Impact of ERP Systems on Management Accounting

Basically, ERP systems are bound up with organizational processes of accounting. (Christopher, 2005, p.685). ERP systems have significant effects on changing the way accounting and business exists within an organization. (Sutton, 1999, p.5, cited in Granlund and Malmi, 2002, p.300). That is, implementing these systems in an organization usually involves changing business processes and thus changing the way people do their jobs, especially accountants. ERP systems co-ordinate and integrate activities all around the organization so that it has more control of its operation. Less confusion and error arises as a consequence of creating a common set of data shared by every process.

The Impact of ERPS on Management Accountants’ Work

ERP systems replace the role of the traditional accountants within the organization and perform many parts of accountants’ daily routines. (Caglio, 2003, p.124). Accountants tend to expand their roles and devote their effort to strategic decision-making, business management and information technology initiatives. Granlund and Malmi (2002, p.311) claim, “The role of accountants has expanded towards more active, business-oriented roles”. As a result of the implementation of ERP systems, accountants are more likely to “broaden their range of activities and practices” and “improve their positions and get access to other professional fields”. (Caglio, 2003, p.128). Thus, it is critical that accountants understand these systems because they will be members of the teams that will install and operate them in their organizations.

The Impact of ERPS on Management Accounting and Control

An ERP system is a kind of software that needs to communicate across all parts of the business. (Dechow & Mouritsen, 2005, p.691). Usually, many companies with un-integrated accounting systems do not know how much it actually to produce a unit of product. However, with an ERP system, costs throughout the company can be recorded in the enterprise-wide database as they occur. Not only will this simplify the process of adjusting accounts, but also it means that the management can obtain the accurate, up-to-date information any time. (Brady, Monk & Wagner, 2001, p.110). This can actually minimize the amount of human participation and paperwork.

Conclusion

The ERP market is set to produce and expand in many directions; many core installations of ERP applications are digging in to make grounds. One area is receiving improved business intelligence out of the systems all the way through decision support and knowledge management and the other is Web-based procurement, where users can order supplies on the internet. Businesses would be wise to approach new markets with a discerning eye, as the number of questions raised as a result of hypotheses may not provide very encouraging picture.

The established fact is that it has a definite effect on framing the business strategies, but the exploration work done during the study may provide the answer that its cost effectiveness will restrict it to big companies alone. The integration of technology in up dating the software of ERP systems had deep impact on the business strategy. The Information Technology is revolutionizing the means, in which we exist and labor. It is altering all aspects of our life and way of life. The digital revolution has given mankind the capability to treat information with mathematical accuracy, to send out it at very high precision and to control it at will. These capabilities are bringing into being a whole world within and around the physical world. The amount of calculation authority that is obtainable to mankind is rising at an exponential rate. The computers and chips are becoming integral parts of our lives. The gadgets of modern technology are set to change all the strategies.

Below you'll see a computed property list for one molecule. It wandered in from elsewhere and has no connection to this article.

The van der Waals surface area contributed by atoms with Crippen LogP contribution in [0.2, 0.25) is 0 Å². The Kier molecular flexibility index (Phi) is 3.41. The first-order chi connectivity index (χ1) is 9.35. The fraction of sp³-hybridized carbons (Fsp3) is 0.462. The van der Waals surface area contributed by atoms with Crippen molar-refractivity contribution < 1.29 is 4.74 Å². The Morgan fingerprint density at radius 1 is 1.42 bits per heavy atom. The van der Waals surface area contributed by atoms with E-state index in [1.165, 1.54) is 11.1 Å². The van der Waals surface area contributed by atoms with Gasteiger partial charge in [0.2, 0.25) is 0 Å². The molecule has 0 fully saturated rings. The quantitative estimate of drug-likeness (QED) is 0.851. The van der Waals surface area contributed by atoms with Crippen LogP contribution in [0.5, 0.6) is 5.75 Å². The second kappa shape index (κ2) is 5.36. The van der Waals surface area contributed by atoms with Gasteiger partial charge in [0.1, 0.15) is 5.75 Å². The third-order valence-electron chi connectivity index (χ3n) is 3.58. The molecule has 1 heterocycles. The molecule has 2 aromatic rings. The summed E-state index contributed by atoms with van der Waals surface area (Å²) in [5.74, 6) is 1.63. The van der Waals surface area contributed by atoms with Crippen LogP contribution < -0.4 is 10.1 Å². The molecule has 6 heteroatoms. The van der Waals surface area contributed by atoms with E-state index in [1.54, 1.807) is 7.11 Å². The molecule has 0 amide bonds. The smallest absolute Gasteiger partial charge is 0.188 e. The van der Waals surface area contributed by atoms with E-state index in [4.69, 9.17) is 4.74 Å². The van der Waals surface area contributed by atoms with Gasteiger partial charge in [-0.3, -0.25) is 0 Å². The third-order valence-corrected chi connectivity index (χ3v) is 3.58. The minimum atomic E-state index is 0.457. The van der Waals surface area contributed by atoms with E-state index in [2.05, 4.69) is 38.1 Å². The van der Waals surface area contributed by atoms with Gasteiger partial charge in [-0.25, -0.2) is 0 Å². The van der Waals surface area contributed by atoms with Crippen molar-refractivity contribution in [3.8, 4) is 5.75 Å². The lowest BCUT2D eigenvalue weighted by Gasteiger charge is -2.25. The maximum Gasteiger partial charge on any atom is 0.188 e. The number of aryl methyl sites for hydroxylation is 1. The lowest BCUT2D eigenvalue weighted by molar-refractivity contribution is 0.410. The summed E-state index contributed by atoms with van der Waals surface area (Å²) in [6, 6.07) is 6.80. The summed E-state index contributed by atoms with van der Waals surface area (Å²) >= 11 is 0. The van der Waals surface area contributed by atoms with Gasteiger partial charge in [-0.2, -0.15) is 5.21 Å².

The existing trends warrant doing some thing extra to survive, thrive and beat the competition in today’s cruelly competitive world one had to manage the future. Managing the future means managing the information. In order to manage the information, in order to bring high quality information to the decision makers at the right time, in order to automate the process of data collection, collation and refinement, organizations have to make Information Technology an ally and should tie together its full prospective and employ it in the best mode and technique. The organizations are turning to some sort of Enterprise Resource Planning (ERP) package as a solution to their information management problems.

References

Brady, J., Monk, E. & Wagner, B. (2001), Concepts in Enterprise Resource Planning, Course Technology Thomson Learning: Canada.

Caglio, A. (2003), ‘Enterprise Resource Planning systems and accountants: towards hybridization?’ European Accounting Review 12 (2003), issue1, pp.123-154.

Chapman, C. & Chua, W. (2003), ‘Technology-driven integration, automation and standardization of business processes: implications for accounting’, Management accounting in the digital economy, Oxford University Press: Oxford.

Christopher S. C., (2005), ‘Not because they are New: Developing the Contribution of Enterprise Resource Planning Systems to Management Control Research’, Accounting, Organization and Society, volume 30, Issues 7-8, pp. 685-689.

Dechow, N. & Mouritsen, J.,(2005), ‘Enterprise resource planning systems, management control and the quest for integration’, Accounting, Organizations and Society, Volume 30, Issues 7-8, pp. 692-733.

Granlund M. & Malmi, T. (2002), ‘Moderate Impact of ERPS on management accounting: A lag or permanent outcome?’ Management Accounting Research, 13, pp.299-321.

Hayes, J. Hunton and J. Reck (2001), ‘Market Reaction to ERP Implantation announcements’, Journal of Information System.

Harwood, S. (2003), ERP, the Implementation Cycle. Butterworth-Heinemann: Britain.

O’Brien, J., (1997), Introduction to information, IRWIN: America.

Olson, L.D. (2004). Managerial Issues of Enterprise Resources Planning Systems. 1st Edition, McGraw Hill: New York.

Schuster, E.W. & Brock, D.L. (2004). ‘Creating an Intelligent Infrastructure for ERP systems: The role of RFID technology’, Journal of Business Logistics, Volume 21, Issue 1.